Santa’s budget is squeezed just as Christmas comes back to life
Restrictions on gatherings may be gone this Christmas, but inflation surges have pushed up prices everywhere. Euroconsumers surveyed people in Spain, Portugal and Italy to see how they feel about presents, parties and paying for it all this Christmas.
Christmas is one of the most important festivals in Europe but for the last two seasons, the pandemic has cruelly crushed the familiar family parties and pushed shopping online. With few if any restrictions left across the continent, there’s no doubt that Christmas 2022 will be very different.
But all is not peace and joy. The war casts a heavy shadow over Europe, not only in terms of the suffering of Ukrainians, but in driving up energy prices and food costs to unprecedented levels. Strikes by airline and train staff will disrupt travel plans. Covid-19 continues to hit supply chains that Europe relies on, with economic output still slow in China.
Against this festive and not-so-festive background, Euroconsumers has surveyed people in Spain, Portugal and Italy to find out what will Christmas 2022 looks like from a consumer point of view?
1. Christmas shopping comes back to the high street
Christmas retail is big business, and this year shoppers report they will be returning to bricks and mortar after relying on online stores during lockdowns and restrictions – particularly the over 55s. In Portugal, 44% of Christmas shoppers planned to do so in physical stores.
In Italy and Spain, some consumers do expect to buy even more online this year, but more people say they’ll buy less. Italians show the most enthusiasm for getting back to physical stores, with 19% of them saying they’ll buy less online and only 6% predicting they’ll buy more.
2.Christmas spending in constrained times
With skyrocketing energy prices and many people’s wages staying below double-figure inflation, it is no surprise that most consumers are cutting back this Christmas and New Year. When asked about spending over all on gifts, food, meals and parties consumers told us:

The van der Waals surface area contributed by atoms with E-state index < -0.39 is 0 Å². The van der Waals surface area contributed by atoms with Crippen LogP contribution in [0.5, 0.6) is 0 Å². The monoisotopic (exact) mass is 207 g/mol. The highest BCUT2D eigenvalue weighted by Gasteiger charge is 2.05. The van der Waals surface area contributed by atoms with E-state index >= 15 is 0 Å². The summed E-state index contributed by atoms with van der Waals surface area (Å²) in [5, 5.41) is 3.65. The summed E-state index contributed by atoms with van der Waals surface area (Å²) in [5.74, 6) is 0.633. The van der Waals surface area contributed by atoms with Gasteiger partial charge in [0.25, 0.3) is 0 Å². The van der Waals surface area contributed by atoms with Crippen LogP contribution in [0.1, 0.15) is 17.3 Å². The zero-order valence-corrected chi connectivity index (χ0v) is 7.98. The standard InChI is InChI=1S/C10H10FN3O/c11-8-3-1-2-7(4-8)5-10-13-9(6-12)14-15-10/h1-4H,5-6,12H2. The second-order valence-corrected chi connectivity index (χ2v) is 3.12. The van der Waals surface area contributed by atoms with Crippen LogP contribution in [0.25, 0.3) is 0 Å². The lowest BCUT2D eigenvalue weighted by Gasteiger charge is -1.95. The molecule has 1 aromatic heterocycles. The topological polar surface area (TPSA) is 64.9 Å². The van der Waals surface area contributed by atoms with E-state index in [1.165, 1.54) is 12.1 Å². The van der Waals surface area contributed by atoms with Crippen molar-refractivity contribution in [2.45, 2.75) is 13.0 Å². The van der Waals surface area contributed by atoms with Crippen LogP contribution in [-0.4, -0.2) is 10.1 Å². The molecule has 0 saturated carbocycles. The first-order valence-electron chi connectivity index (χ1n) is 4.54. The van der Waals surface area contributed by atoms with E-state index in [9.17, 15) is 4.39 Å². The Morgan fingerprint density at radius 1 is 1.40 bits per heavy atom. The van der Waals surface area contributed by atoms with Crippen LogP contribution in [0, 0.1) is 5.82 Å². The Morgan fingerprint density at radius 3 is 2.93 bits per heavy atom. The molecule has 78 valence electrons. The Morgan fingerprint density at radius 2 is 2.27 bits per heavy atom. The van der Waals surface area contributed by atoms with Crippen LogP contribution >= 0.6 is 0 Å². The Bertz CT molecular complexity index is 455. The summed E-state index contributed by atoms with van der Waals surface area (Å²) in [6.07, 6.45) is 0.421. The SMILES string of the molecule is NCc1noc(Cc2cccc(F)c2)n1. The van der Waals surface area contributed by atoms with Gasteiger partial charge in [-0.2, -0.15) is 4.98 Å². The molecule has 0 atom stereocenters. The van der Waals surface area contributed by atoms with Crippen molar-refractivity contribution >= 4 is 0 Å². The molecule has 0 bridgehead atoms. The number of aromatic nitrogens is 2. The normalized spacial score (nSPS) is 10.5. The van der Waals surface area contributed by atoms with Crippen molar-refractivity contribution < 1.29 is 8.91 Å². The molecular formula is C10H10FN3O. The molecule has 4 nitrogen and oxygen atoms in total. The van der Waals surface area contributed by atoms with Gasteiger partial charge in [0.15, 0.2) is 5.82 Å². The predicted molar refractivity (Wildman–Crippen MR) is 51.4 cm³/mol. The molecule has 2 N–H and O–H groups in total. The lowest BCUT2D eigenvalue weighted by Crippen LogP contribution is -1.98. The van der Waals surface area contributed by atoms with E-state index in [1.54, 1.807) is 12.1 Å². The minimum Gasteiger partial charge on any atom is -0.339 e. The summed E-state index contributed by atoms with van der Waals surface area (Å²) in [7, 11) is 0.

Differences in income help explain some of the differences in spending plans. Those on low incomes will have less cushion to withstand the economic shocks of the past year and so will inevitably look to cutting back on spending. Simply put, those in very comfortable positions can maintain or exceed their spending above the level of others.
3. Blowing the Christmas budget
Much more will be spent on travel, lunches, christmas markets and parties this year, but Christmas gifts remain the biggest budget line for consumers. In reality, no matter how well people try to budget for them, the amount spent is often much higher. Nearly half of consumers surveyed said they usually end up spending more money than foreseen.
In Portugal, a huge 57% of people said they regularly blew their Christmas gift budget, with 49% of Spaniards and 37% of Italians agreeing. Still, however, only around a fifth of people wait until the January sales to buy Christmas gifts and take advantage of lower prices.
4. The pleasure and the pain of gift giving
Our surveys show Christmas gift giving is a combination of pressure and pleasure. Buying gifts for family and friends is a major concern that can bring some stress. Just over a third agree that a good, high value Christmas present signifies consideration and care for the person who receives it – although this is much higher in Portugal.
On the flipside, about 1 in 3 people report receiving Christmas gifts that they think are useless – let’s hope that they don’t see this as a sign they are not valued!
With Christmas 2022 looking livelier and more sociable than for many years, we can expect to see high street shops getting a bit more of the slice of consumer spending, and of course restaurants, bars and markets attracting more people.
But the question of whether consumers will stick to their budgets in the face of frightening economic headwinds can only be answered in 2023.